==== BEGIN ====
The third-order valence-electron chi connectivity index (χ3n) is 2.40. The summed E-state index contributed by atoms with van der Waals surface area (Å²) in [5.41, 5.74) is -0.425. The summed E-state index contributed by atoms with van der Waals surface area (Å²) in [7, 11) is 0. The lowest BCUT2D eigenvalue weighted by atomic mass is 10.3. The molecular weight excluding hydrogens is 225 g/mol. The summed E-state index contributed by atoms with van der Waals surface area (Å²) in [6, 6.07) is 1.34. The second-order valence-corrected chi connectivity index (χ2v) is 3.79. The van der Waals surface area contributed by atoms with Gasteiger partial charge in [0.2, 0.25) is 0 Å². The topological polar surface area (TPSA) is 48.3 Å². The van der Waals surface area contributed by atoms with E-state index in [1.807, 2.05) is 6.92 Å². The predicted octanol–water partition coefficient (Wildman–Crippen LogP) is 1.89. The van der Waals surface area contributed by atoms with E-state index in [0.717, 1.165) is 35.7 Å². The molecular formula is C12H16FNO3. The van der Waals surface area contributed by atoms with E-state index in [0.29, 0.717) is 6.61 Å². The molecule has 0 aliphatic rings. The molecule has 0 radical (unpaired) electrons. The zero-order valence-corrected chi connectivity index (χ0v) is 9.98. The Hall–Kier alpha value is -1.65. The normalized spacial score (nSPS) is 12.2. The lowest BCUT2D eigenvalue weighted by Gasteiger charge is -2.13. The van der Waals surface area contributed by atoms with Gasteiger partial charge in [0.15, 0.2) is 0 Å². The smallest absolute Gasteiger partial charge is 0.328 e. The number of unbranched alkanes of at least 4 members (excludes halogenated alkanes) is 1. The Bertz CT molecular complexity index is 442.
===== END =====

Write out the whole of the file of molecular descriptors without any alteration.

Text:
The third-order valence-electron chi connectivity index (χ3n) is 2.40. The summed E-state index contributed by atoms with van der Waals surface area (Å²) in [5.41, 5.74) is -0.425. The summed E-state index contributed by atoms with van der Waals surface area (Å²) in [7, 11) is 0. The lowest BCUT2D eigenvalue weighted by atomic mass is 10.3. The molecular weight excluding hydrogens is 225 g/mol. The summed E-state index contributed by atoms with van der Waals surface area (Å²) in [6, 6.07) is 1.34. The second-order valence-corrected chi connectivity index (χ2v) is 3.79. The van der Waals surface area contributed by atoms with Gasteiger partial charge in [0.2, 0.25) is 0 Å². The topological polar surface area (TPSA) is 48.3 Å². The van der Waals surface area contributed by atoms with E-state index in [1.807, 2.05) is 6.92 Å². The predicted octanol–water partition coefficient (Wildman–Crippen LogP) is 1.89. The van der Waals surface area contributed by atoms with E-state index in [0.717, 1.165) is 35.7 Å². The molecular formula is C12H16FNO3. The van der Waals surface area contributed by atoms with E-state index in [0.29, 0.717) is 6.61 Å². The molecule has 0 aliphatic rings. The molecule has 0 radical (unpaired) electrons. The zero-order valence-corrected chi connectivity index (χ0v) is 9.98. The Hall–Kier alpha value is -1.65. The normalized spacial score (nSPS) is 12.2. The lowest BCUT2D eigenvalue weighted by Gasteiger charge is -2.13. The van der Waals surface area contributed by atoms with Gasteiger partial charge in [0.15, 0.2) is 0 Å². The smallest absolute Gasteiger partial charge is 0.328 e. The number of unbranched alkanes of at least 4 members (excludes halogenated alkanes) is 1. The Bertz CT molecular complexity index is 442.